880402 Health Library | Health and Wellness | Wellmont Health System
  • Human T cell Lymphotropic Viral Infection

    (HTLV; HTLV-I; HTLV-II)

    Definition

    Human T cell lymphotropic virus (HTLV) infects a type of white blood cell called a T-cell or T-lymphocyte. White blood cells help fight infection.

    Causes

    HTLV infection is caused by a specific virus.

    Risk Factors

    There are two types of HTLV: HTLV-I and HTLV-II.
    Factors that increase your chances of getting HTLV-I include:
    • Living in an area where the virus is common, such as Southern Japan, Caribbean countries, parts of Africa and South America, the Middle East, and Melanesia
    • Being breastfed by an infected mother
    • Receiving a blood transfusion or transplant in the United States before 1988
    • Having unprotected sex with someone who is infected with the virus, who is an injection drug user, or who is from an area where the virus is common
    • Injection drug use
    Factors that increase your chances of getting HTLV-II include:
    • Ethnicity: American Indian or African Pygmy
    • Being breastfed by an infected mother
    • Receiving a blood transfusion in the United States before 1988
    • Having unprotected sex with someone who is infected with the virus or who is an injection drug user
    • Injection drug use

    Symptoms

    More than 95% of people with HTLV do not have symptoms. However, having the virus puts you at higher risk of developing certain conditions.
      If you are infected with the HTLV-I virus, it is possible that you may also develop
      • Adult T-cell leukemia (ATL). This disease involves cancer of a specific group of blood cells.
      • Opportunistic infections, including Strongyloides stercoralis hyperinfection
      • Inflammation of the eyes, joints, muscles, lungs, or skin (not common)
    If you are infected with HTLV-I or HTLV-II, you may also develop a disorder of the nervous system known as HTLV associated myelopathy/tropical spastic paraparesis (HAM/TSP). It can cause weakness, numbness and stiffness in the legs, and difficulty walking.

    Diagnosis

    Your doctor will ask about your symptoms and medical history. A physical exam will be done.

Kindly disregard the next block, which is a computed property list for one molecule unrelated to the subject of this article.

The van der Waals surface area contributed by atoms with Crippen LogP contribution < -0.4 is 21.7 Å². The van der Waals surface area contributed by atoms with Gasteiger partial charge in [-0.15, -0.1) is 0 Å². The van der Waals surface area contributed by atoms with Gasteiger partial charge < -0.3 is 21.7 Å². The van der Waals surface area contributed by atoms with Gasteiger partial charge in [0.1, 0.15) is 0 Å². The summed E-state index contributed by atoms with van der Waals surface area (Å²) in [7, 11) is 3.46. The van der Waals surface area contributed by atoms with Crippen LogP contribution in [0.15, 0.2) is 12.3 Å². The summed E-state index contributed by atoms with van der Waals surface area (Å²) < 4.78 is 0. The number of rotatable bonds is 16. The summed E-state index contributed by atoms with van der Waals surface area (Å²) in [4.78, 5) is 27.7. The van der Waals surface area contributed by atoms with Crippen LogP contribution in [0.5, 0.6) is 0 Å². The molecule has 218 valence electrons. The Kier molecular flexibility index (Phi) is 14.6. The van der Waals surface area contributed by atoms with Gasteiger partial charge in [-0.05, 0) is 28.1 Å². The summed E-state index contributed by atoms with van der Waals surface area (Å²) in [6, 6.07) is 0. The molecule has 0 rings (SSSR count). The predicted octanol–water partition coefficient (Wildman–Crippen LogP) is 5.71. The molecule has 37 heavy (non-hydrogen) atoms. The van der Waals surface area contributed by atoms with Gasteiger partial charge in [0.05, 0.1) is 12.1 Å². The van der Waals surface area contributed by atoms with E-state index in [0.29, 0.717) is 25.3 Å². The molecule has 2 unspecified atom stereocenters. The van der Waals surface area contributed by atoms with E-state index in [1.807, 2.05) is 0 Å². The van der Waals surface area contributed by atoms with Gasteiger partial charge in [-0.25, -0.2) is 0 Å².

HTLV infection can only be diagnosed with a specific blood test. The presence of HTLV antibodies is a sign of infection with the virus.

    Treatment

    There is no treatment that can remove the virus from the body. Treatment is aimed at managing HTLV-associated diseases and reducing their symptoms.
    To prevent spreading HTLV to others:
    • Do not donate plasma, bone marrow, organs, semen, or breast milk.
    • Do not breastfeed your baby.
    • Avoid unprotected sex.
    • Avoid sharing needles or syringes.

    Prevention

    To help reduce your chance of getting the virus:
    • Avoid unprotected sex. If your partner has the virus discuss ways to prevent the spread of the virus with your doctor.
    • Avoid sharing needles or syringes.

    RESOURCES

    Baylor College of Medicine https://www.bcm.edu

    National Institute of Allergy and Infectious Diseases http://www.niaid.nih.gov

    CANADIAN RESOURCES

    Health Canada http://www.hc-sc.gc.ca

    Public Health Agency of Canada http://www.phac-aspc.gc.ca

    References

    Blood Systems. HTLV-I/II information sheet. United Blood Services website. Available at: http://hospitals.unitedbloodservices.org/forms/BS%5F352.pdf. Accessed February 25, 2013.

    General information—HTLV. Health Protection Agency website. Available at: http://www.hpa.org.uk/web/HPAweb&Page&HPAwebAutoListName/Page/1191942172148#who. Accessed February 25, 2013.

    HTLV virus. Baylor College of Medicine website. Available at: http://www.bcm.edu/molvir/index.cfm?pmid=16506. Updated July 31, 2012. Accessed February 25, 2013.

    Human T-Lymphotropic Virus (HTLV). New York State Office of Alcoholism and Substance Abuse Services website. Available at: http://www.oasas.ny.gov/AdMed/FYI/HTLV-FYI.cfm. Accessed February 25, 2013.

    Tropical spastic paraparesis. EBSCO DynaMed website. Available at: http://www.ebscohost.com/dynamed. Updated July 9, 2010. Accessed February 25, 2013.

    What is HTLV-II? The National Centre for Human Retrovirology website. Available at: http://www.htlv1.eu/htlv%5Ftwo.html. Accessed February 25, 2013.

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